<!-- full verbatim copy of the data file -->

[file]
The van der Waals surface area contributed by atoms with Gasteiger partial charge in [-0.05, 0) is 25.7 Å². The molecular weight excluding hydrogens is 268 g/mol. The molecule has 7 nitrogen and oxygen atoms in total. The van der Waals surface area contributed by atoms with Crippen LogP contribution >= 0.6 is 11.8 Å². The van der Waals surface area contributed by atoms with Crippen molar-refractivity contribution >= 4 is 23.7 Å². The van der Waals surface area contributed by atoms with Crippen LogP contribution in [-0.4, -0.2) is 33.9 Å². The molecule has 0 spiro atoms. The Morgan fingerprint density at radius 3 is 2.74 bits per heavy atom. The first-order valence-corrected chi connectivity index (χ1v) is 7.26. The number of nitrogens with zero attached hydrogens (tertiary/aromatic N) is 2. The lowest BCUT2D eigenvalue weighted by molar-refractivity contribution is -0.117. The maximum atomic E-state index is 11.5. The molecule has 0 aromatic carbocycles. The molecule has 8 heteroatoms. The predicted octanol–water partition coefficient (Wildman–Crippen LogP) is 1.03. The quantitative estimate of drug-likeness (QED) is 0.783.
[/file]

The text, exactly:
The van der Waals surface area contributed by atoms with Gasteiger partial charge in [-0.05, 0) is 25.7 Å². The molecular weight excluding hydrogens is 268 g/mol. The molecule has 7 nitrogen and oxygen atoms in total. The van der Waals surface area contributed by atoms with Crippen LogP contribution >= 0.6 is 11.8 Å². The van der Waals surface area contributed by atoms with Crippen molar-refractivity contribution >= 4 is 23.7 Å². The van der Waals surface area contributed by atoms with Crippen LogP contribution in [-0.4, -0.2) is 33.9 Å². The molecule has 0 spiro atoms. The Morgan fingerprint density at radius 3 is 2.74 bits per heavy atom. The first-order valence-corrected chi connectivity index (χ1v) is 7.26. The number of nitrogens with zero attached hydrogens (tertiary/aromatic N) is 2. The lowest BCUT2D eigenvalue weighted by molar-refractivity contribution is -0.117. The maximum atomic E-state index is 11.5. The molecule has 0 aromatic carbocycles. The molecule has 8 heteroatoms. The predicted octanol–water partition coefficient (Wildman–Crippen LogP) is 1.03. The quantitative estimate of drug-likeness (QED) is 0.783.